Our planet is getting warmer and warmer. 2014 was the hottest year on record, with a global temperature of 1.03 degrees Fahrenheit above the average, according to the National Oceanic Atmospheric Administration (NOAA). Yet, despite some recent promises and commitments, what we are doing to stop global warming may be not enough — and we may be too late anyway.
Having a warmer world might sound good to some of us. I even heard some jokes about that. After all, who dislikes good temperatures?
But many experts agree it is not. And what are we doing to stop this trend? Last year was full of events organized to make governments aware of the problem, and foster some actions on the matter. This effort reached its climax in December, when Lima hosted a round of climate talks that gave birth to the first draft of an accord to stop global warming.
Yet, it may be not enough.
Some days before Christmas I talked about the topic with Professor Christiaan Both, expert on climate change at the University of Groningen (the Netherlands). This is an excerpt of my interview.
Professor Both, how close are we to the point of no return?
The idea is that if we are going above the two degrees increase in temperature, then we may get into a kind of positive feedback loop. The permafrost on the Tundra is going to melt and there will be a release of CH4 gas, a much stronger greenhouse gas than CO2. We may rapidly go into a 6 degrees increase in temperature, and that would be devastating for many ecosystems of the world, but also for human population.
Will the world leaders ever agree to halt climate change?
I think only when disaster is going to really strike then there will be an agreement. Personally, I am afraid that we are already too late.
With Professor Both I also discussed the Lima climate talks. He was skeptical about the real practical utility of something that, to the most, looked like a summit designed to give the world’s population the impression that every country is working to stop climate change.
Everyone in Lima, more than 200 countries, signed the accords. Strange enough, since history shows that, when it comes to reducing emissions — that would mean reducing the size of some industrial activities, basically acting against our capitalistic model of compulsory steady growth, controlled by powerful lobbies — everyone frowns or shrugs.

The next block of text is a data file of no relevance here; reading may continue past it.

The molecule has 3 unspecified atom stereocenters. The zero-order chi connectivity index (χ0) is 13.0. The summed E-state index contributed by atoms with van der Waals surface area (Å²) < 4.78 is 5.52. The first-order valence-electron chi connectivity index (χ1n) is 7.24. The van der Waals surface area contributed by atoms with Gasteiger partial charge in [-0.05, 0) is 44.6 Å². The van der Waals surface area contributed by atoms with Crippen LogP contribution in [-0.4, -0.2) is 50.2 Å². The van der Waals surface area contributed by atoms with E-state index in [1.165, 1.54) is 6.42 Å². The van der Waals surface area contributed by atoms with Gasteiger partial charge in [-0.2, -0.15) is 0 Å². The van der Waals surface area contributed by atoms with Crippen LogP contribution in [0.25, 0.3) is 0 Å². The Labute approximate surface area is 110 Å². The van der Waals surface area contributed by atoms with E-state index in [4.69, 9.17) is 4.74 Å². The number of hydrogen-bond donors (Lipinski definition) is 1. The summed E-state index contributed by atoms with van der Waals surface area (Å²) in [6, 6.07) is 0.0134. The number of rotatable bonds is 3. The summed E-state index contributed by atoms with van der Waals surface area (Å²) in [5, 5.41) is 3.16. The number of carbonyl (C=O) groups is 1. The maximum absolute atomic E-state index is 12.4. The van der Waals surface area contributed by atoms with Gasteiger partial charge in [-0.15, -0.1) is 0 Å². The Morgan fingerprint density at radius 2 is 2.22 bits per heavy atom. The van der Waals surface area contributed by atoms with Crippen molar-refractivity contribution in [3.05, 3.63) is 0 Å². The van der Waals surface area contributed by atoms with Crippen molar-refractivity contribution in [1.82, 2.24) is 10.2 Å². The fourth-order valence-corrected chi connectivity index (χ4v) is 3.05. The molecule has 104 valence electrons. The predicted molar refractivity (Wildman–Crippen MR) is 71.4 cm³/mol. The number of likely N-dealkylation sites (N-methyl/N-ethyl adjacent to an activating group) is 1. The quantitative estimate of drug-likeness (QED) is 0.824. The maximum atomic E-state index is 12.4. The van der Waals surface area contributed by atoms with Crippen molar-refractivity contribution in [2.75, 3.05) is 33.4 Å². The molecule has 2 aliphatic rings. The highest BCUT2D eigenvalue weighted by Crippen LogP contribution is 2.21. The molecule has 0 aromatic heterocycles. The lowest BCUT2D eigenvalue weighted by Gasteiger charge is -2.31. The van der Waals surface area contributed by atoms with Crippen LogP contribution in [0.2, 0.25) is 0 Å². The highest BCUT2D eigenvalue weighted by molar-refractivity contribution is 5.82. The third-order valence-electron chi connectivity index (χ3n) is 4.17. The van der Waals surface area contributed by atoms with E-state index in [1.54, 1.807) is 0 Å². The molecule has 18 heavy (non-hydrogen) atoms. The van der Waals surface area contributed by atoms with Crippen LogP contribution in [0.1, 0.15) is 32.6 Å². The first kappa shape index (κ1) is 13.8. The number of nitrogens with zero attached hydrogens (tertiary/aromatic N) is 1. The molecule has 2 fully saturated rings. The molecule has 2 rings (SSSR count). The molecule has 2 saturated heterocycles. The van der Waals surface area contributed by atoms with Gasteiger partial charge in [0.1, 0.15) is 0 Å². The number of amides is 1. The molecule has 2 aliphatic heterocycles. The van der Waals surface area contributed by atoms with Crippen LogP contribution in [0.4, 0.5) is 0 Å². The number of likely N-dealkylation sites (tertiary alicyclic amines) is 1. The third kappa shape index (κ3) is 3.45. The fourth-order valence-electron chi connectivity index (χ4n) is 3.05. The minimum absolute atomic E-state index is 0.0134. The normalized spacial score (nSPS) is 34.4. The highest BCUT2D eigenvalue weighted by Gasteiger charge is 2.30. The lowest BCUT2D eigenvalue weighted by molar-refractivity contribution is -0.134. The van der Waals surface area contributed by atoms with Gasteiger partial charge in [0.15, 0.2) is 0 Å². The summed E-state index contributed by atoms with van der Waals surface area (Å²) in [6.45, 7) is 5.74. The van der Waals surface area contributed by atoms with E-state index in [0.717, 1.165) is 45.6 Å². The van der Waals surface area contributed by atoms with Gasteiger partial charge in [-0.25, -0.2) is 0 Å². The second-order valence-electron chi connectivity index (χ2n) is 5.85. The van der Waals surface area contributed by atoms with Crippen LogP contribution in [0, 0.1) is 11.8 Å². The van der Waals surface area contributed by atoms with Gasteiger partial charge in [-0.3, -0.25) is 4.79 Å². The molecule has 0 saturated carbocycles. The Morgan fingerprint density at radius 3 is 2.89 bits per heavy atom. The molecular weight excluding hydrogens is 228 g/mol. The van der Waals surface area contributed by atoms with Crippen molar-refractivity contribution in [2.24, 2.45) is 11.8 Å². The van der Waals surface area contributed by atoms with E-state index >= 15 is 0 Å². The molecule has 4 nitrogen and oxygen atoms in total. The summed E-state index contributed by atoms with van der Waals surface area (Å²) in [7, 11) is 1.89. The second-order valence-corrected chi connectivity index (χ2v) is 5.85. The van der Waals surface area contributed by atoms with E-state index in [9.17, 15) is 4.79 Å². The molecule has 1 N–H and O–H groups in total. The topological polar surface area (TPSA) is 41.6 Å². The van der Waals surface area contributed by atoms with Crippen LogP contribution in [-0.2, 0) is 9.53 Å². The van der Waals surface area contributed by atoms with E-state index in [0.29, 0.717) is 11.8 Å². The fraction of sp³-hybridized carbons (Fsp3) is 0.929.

And indeed, there may be a specific reason for this incredible willingness. It is the fact that no one is forced to do anything specific:
The conference of the Parties,
Decides that the protocol […] shall address in a balanced manner, inter alia, mitigation, adaptation, finance, technology development and transfer, and capacity-building, and transparency of action and support; (here the full text)
The Parties decided to set a deadline for the 31st of March, in which every ratifying country will have to “commit to specific greenhouse cuts” through “nationally determined contributions” in light “of different national circumstances.”
Whereas it is understandable that not every country can stand the same level of emissions cuts, what is stated in the Lima accords is that everyone has the chance to decide for themselves — and it is easy to expect a general low level of commitment.
This freedom of action may be the reason why more than 200 countries ratified the paper.
Anyway, the United Nation Framework Convention for Climate Change (UNFCCC) published a schedule for 2015, that will lead to the “Paris accord”:
The most important step will be first day of November. Then, the real size of the expected “ambitious national commitments” — as the UN Secretary-General Ban Ki Moon called it — will be calculated. And we will know how many decided, by themselves, to take the first step to halt climate change.
by Emanuele Del Rosso